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Tell a friend the best peanut brittle you can buy

Beer Brittle with Spanish Peanuts, by Anette's Chocolates

You may not get a hankering for peanut brittle often, but when you do, the yen can be inexorable. Making it yourself can be more trouble than it’s worth, and it’s not easy to find high quality peanut brittle in most stores, even in candy shops. (A quick search for "peanut brittle" yields mostly recipes, not readymade shopping sources.)

Enter Anette’s Chocolates by Brent, maker of arguably the best commercially produced peanut brittle in the world. Anette’s is based in Napa, the heart of Northern California’s Wine Country. Napa Valley and surrounding areas are known for their world-class vineyards as well as top-notch microbreweries, artisanal cheese, and gourmet food products. Thus, it makes sense that one of Anette’s most popular products is its Beer Brittle with Spanish Peanuts.

Honestly, mixing beer into peanut brittle didn’t sound especially appealing to me, but I gave it a chance. I was floored by how good it was, the blend of dark roasted Spanish peanuts, amber ale, butter, sugar, and a little sea salt. If it sounds weird, give it a try — that is, if a good, satisfying peanut brittle is what you really want.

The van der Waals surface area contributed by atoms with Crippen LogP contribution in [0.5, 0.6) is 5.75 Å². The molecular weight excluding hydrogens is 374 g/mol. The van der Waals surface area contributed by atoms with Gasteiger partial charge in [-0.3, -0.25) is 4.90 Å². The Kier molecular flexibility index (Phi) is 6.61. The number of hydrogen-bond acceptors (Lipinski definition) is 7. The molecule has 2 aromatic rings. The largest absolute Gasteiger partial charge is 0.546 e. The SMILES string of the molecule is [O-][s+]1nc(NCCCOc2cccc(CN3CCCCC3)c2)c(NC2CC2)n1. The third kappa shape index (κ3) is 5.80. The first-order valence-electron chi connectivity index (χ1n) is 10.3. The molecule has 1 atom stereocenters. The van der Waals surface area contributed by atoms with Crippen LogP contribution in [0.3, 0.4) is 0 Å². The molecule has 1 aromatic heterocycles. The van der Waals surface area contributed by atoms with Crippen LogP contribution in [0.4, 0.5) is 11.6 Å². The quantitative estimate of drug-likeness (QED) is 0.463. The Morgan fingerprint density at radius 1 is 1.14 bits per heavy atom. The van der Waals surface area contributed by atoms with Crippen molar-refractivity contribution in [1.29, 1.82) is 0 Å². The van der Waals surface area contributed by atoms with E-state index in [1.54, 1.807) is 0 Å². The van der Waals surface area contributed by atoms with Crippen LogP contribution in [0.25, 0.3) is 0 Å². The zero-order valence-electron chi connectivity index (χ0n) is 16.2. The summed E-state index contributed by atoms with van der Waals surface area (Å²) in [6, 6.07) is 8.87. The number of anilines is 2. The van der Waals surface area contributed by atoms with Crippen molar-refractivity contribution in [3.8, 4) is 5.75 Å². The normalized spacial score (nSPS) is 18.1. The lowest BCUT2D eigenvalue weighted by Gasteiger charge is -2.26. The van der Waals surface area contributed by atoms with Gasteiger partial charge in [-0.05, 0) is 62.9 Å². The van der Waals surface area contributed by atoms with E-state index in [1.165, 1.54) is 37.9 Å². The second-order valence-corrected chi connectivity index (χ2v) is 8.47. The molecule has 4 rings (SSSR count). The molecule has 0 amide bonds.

The Beer Brittle is Anette’s signature peanut brittle, but more adventurous brittles include Buttery Chardonnay Wine Brittle, Firey Beer Brittle with Spanish Peanuts, and Triple Nut Bourbon Brittle with Pistachios, Almonds and Pecans. The Chardonnay Brittle is also excellent, but I found that the taste of white wine isn’t as perfectly suited to peanut brittle as beer is. (In the context of peanut brittle, chardonnay is surprisingly tame compared to the pungency of brewed hops.) The "firey" brittle, laced with chili peppers, is so spicy and hot that it’s hard to eat more than a mouthful or two at a time (which is probably a good thing). It’s therefore wise to reserve the firey brittle as an unusual treat, perhaps consuming it alongside Anette’s standard beer brittle. (I haven’t yet tried the Tripe Nut Bourbon Brittle, which sounds sumptuous.)

Because Anette’s is so close to an abundance of superlative wineries, it blends wine and liqueurs into other confections as well, notably chocolate truffles and sauces. The Tall Chocolate Wine and Liqueur Sauces set, for example, includes Chocolate Cabernet, Chocolate Port, Belgian Chocolate Brandy, Chocolate Raspberry Liqueur, Chocolate Amaretto, and Caramel-Butterscotch Scotch sauces. Other notable sweets include nuts, chews, and toffee, as well as what I’m eagerly looking forward to trying next: the S’mores Kit with Madagascan Vanilla Marshmallow, Rich Chocolate and Graham Cracker.

Anette’s Chocolates ships throughout the U.S. and Canada.

Posted August 4, 2009 by Mariva in edibles, entertaining

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